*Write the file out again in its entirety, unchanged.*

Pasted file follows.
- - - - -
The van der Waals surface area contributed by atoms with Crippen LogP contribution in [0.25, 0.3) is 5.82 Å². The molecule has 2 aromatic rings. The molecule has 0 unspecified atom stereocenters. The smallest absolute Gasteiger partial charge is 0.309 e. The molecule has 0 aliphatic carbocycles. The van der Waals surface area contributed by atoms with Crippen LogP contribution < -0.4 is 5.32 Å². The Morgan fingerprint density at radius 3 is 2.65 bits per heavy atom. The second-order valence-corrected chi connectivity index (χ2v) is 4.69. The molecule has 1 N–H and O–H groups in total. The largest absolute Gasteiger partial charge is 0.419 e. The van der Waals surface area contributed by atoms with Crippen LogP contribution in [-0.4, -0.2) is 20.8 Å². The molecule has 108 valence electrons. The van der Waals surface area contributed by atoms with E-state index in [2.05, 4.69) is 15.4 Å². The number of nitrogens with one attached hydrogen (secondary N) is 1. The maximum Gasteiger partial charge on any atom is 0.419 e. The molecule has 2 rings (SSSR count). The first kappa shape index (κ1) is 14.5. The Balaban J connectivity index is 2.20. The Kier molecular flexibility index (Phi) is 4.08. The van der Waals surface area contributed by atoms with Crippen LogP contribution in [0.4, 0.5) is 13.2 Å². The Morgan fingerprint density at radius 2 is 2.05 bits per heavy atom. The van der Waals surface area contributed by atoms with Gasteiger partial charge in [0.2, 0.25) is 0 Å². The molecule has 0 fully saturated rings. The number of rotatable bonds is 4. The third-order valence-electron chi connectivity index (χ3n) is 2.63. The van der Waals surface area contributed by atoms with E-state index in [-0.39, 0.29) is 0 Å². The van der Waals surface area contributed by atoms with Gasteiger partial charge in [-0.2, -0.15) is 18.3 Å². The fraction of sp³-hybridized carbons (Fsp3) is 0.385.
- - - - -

The van der Waals surface area contributed by atoms with Crippen LogP contribution in [0.25, 0.3) is 5.82 Å². The molecule has 2 aromatic rings. The molecule has 0 unspecified atom stereocenters. The smallest absolute Gasteiger partial charge is 0.309 e. The molecule has 0 aliphatic carbocycles. The van der Waals surface area contributed by atoms with Crippen LogP contribution < -0.4 is 5.32 Å². The Morgan fingerprint density at radius 3 is 2.65 bits per heavy atom. The second-order valence-corrected chi connectivity index (χ2v) is 4.69. The molecule has 1 N–H and O–H groups in total. The largest absolute Gasteiger partial charge is 0.419 e. The van der Waals surface area contributed by atoms with Crippen LogP contribution in [-0.4, -0.2) is 20.8 Å². The molecule has 108 valence electrons. The van der Waals surface area contributed by atoms with E-state index in [2.05, 4.69) is 15.4 Å². The number of nitrogens with one attached hydrogen (secondary N) is 1. The maximum Gasteiger partial charge on any atom is 0.419 e. The molecule has 2 rings (SSSR count). The first kappa shape index (κ1) is 14.5. The Balaban J connectivity index is 2.20. The Kier molecular flexibility index (Phi) is 4.08. The van der Waals surface area contributed by atoms with Crippen LogP contribution in [0.4, 0.5) is 13.2 Å². The Morgan fingerprint density at radius 2 is 2.05 bits per heavy atom. The van der Waals surface area contributed by atoms with Gasteiger partial charge in [0.2, 0.25) is 0 Å². The molecule has 0 fully saturated rings. The number of rotatable bonds is 4. The third-order valence-electron chi connectivity index (χ3n) is 2.63. The van der Waals surface area contributed by atoms with E-state index in [-0.39, 0.29) is 0 Å². The van der Waals surface area contributed by atoms with Gasteiger partial charge in [-0.2, -0.15) is 18.3 Å². The fraction of sp³-hybridized carbons (Fsp3) is 0.385.